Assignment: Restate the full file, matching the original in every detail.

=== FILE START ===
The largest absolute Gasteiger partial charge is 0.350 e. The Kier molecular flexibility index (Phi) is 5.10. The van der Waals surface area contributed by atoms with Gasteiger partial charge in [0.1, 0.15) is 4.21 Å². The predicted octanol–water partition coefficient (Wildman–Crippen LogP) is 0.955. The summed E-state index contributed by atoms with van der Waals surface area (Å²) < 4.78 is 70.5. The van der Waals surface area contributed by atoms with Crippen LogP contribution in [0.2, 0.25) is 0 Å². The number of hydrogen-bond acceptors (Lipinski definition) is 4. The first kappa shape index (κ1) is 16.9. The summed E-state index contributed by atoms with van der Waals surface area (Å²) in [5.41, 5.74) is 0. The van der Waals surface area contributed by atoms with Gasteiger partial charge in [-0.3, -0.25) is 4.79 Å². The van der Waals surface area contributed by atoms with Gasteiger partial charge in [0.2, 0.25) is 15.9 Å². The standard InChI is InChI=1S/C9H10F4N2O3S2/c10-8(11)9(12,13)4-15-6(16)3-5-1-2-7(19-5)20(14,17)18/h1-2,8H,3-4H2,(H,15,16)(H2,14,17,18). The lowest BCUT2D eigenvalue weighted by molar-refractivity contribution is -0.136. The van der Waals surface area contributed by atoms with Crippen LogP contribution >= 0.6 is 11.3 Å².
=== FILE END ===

The largest absolute Gasteiger partial charge is 0.350 e. The Kier molecular flexibility index (Phi) is 5.10. The van der Waals surface area contributed by atoms with Gasteiger partial charge in [0.1, 0.15) is 4.21 Å². The predicted octanol–water partition coefficient (Wildman–Crippen LogP) is 0.955. The summed E-state index contributed by atoms with van der Waals surface area (Å²) < 4.78 is 70.5. The van der Waals surface area contributed by atoms with Crippen LogP contribution in [0.2, 0.25) is 0 Å². The number of hydrogen-bond acceptors (Lipinski definition) is 4. The first kappa shape index (κ1) is 16.9. The summed E-state index contributed by atoms with van der Waals surface area (Å²) in [5.41, 5.74) is 0. The van der Waals surface area contributed by atoms with Gasteiger partial charge in [-0.3, -0.25) is 4.79 Å². The van der Waals surface area contributed by atoms with Gasteiger partial charge in [0.2, 0.25) is 15.9 Å². The standard InChI is InChI=1S/C9H10F4N2O3S2/c10-8(11)9(12,13)4-15-6(16)3-5-1-2-7(19-5)20(14,17)18/h1-2,8H,3-4H2,(H,15,16)(H2,14,17,18). The lowest BCUT2D eigenvalue weighted by molar-refractivity contribution is -0.136. The van der Waals surface area contributed by atoms with Crippen LogP contribution >= 0.6 is 11.3 Å².